By Lauren Woodman
One of the most satisfying things about the annual NetHope Global Summit is how our delegates are so ready to collaborate and be inspired. Neal McCarthy, from Oxfam, may have summed it up best in his tweet: "Inspired & reassured in equal measure!"
We started the day with a joint working group on The Center for the Digital Nonprofit. Frank Schott, NetHope’s Vice President of Global Programs, and I gave an overview of the 2018 objectives of The Center, and how NetHope’s programs reinforce it. We then broke off into smaller working groups, covering topics critical to our sector: enterprise architecture; information security and data protection; humanitarian disaster management; and connectivity and infrastructure.
Working groups reflect the expertise of NetHope members, and set the standard for the sector. They've been foundational to NetHope, and for the beginnings of The Center for the Digital Nonprofit. Working groups are comprised of members, and often include partners that share an interest in a given topic. I’m seeing significant momentum and energy coming from these working groups, expanding our commitment to collaboration beyond connectivity and demand aggregation. The current working group leaders have great energy and creativity, and I’m looking forward to seeing the solutions they come up with around information security, enterprise architecture, and the NGO Reference Model.
A highlight of my day was the opportunity to welcome five new NetHope Fellows. The NetHope Leadership Fellowship, initiated last year at the NetHope Global Summit 2016 in Atlanta, is awarded annually and recognizes individuals who have made meaningful contributions to the sector through their participation in and support of NetHope. Following in the tradition of the inaugural cohort--Ed Happ, Dipak Basu, and Pat Long--our new inductees are a remarkable group. They include:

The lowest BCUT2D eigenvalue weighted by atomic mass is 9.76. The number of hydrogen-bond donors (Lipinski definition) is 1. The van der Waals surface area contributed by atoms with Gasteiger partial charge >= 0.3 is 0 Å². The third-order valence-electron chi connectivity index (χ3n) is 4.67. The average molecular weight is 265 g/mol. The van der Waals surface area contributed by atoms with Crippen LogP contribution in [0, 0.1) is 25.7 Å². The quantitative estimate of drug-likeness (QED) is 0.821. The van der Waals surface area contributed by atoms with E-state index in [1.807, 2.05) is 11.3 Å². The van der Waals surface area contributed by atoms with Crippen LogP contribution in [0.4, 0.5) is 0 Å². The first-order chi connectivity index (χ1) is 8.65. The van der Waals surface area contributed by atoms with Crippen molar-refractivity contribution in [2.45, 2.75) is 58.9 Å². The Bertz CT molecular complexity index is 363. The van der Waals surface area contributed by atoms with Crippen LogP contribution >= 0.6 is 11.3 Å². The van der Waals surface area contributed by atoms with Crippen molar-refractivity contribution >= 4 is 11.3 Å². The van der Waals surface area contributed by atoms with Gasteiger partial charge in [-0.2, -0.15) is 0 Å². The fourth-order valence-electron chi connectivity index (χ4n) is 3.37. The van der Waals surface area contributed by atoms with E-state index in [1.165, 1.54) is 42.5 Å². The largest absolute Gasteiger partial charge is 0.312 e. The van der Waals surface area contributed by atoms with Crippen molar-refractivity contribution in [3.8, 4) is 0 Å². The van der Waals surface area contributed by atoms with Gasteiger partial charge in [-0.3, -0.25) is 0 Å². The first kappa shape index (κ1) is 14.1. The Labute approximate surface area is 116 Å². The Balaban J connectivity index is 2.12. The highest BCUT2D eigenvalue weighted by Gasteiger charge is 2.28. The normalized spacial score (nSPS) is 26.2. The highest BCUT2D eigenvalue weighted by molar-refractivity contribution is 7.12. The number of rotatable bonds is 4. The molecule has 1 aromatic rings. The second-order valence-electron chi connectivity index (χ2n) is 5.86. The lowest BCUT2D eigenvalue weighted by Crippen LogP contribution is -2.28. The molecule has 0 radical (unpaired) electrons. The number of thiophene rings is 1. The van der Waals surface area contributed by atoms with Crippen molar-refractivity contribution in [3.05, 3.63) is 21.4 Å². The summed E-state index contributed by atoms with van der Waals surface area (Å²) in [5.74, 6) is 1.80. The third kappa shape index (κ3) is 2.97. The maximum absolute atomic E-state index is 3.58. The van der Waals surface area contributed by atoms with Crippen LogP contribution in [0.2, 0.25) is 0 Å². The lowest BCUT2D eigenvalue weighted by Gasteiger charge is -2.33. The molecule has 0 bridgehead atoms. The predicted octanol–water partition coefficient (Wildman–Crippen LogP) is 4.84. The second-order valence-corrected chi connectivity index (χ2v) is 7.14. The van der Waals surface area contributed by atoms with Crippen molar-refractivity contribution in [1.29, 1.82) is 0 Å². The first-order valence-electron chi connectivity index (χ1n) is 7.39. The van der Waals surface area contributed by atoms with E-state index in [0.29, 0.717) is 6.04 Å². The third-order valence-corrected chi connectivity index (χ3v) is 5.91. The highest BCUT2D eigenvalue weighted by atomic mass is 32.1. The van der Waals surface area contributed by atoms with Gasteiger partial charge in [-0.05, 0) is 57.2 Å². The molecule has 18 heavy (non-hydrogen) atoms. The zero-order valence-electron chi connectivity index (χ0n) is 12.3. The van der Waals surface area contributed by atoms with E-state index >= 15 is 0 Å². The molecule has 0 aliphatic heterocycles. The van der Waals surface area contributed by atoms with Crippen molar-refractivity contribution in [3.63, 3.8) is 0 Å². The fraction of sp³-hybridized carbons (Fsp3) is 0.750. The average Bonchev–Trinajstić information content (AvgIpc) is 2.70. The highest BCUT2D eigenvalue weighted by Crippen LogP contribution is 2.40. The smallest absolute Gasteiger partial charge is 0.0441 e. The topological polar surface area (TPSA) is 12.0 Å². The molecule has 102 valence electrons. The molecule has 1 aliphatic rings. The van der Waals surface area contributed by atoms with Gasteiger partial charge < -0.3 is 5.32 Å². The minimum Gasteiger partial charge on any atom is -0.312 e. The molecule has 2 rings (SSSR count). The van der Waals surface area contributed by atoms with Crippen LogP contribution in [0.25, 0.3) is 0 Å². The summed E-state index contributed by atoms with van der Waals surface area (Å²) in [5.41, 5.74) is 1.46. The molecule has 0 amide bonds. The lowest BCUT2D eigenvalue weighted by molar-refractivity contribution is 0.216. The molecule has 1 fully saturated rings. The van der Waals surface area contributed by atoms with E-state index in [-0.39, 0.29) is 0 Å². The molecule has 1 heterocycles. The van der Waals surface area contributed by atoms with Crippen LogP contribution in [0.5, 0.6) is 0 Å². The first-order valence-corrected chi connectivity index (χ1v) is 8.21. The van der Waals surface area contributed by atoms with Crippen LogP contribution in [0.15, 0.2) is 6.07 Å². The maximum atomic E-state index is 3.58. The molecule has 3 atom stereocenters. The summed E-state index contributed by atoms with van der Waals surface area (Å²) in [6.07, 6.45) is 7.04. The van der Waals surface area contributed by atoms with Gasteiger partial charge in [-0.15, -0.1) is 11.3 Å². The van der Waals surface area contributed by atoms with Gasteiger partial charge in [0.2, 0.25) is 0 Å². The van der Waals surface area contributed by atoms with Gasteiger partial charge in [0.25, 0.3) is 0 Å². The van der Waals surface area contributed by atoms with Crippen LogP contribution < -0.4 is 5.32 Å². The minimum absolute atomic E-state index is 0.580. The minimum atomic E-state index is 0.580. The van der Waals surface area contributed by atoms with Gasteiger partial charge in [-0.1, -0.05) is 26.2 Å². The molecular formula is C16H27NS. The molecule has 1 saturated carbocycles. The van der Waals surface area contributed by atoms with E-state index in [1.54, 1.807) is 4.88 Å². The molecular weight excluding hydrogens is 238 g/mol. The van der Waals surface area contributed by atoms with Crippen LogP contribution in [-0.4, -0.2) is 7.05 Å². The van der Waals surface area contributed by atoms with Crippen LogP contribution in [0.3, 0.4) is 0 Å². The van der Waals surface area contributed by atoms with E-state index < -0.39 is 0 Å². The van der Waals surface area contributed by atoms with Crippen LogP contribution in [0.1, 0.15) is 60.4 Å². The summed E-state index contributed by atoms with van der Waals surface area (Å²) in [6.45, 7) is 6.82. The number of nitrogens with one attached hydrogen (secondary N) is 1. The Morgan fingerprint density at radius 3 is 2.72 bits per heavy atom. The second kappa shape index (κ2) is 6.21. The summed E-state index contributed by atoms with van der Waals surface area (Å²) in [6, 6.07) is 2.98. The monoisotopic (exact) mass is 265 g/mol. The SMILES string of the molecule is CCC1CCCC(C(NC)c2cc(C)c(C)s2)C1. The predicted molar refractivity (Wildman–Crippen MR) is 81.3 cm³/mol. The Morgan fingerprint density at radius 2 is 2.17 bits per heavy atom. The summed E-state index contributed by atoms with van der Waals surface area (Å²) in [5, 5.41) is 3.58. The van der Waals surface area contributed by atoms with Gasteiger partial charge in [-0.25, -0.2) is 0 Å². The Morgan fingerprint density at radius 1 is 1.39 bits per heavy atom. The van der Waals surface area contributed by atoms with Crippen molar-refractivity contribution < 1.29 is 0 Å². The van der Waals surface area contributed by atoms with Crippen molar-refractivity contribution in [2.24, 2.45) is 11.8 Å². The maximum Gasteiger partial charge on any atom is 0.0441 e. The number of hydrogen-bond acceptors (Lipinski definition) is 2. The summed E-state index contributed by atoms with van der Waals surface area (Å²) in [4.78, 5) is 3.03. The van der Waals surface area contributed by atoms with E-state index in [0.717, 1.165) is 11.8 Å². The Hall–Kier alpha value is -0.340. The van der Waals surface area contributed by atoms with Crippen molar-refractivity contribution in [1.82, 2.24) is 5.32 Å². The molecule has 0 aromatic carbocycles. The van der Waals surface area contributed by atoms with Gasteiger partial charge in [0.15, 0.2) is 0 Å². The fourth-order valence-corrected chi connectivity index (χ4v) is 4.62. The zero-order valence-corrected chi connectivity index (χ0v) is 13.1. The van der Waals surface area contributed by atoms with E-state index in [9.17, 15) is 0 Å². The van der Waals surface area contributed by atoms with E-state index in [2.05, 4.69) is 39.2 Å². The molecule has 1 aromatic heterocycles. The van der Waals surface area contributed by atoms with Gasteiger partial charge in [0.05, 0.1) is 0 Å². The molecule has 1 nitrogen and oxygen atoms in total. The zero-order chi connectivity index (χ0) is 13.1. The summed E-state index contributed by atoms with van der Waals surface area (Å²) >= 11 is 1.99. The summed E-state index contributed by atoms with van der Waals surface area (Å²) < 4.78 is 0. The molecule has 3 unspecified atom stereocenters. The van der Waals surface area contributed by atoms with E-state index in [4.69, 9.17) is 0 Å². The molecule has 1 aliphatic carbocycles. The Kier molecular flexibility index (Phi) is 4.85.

In establishing the Fellowship, NetHope is recognizing that our future success is built upon the meaningful contributions of many others, ensuring we can build on their solid foundation for the benefit of the membership, the sector, and the communities we serve.
Our last session of the day was the Fail Fest, where delegates brave enough to 'fess up to their failures took the mic and walked us through a project that went sideways. We heard from Nathan Barthel, from Catholic Relief Services, about the importance of context in ICT4D (hint: iPads on ice); Stephanie Fähnle from SOS Children's Villages on how to almost waste $4 million euros; Emily Tomkys Valteri from Oxfam on unsustainable and unscalable technology decisions; and finally, from Daniela Weber, the CIO of Marie Stopes International, about when a good deal is not a good deal The winner? Daniela took the trophy, and the remaining three took home dubious consolation prizes.
Looking forward to tonight's Welcome Reception hosted by the Technology Solutions exhibitors, which is happening ... now.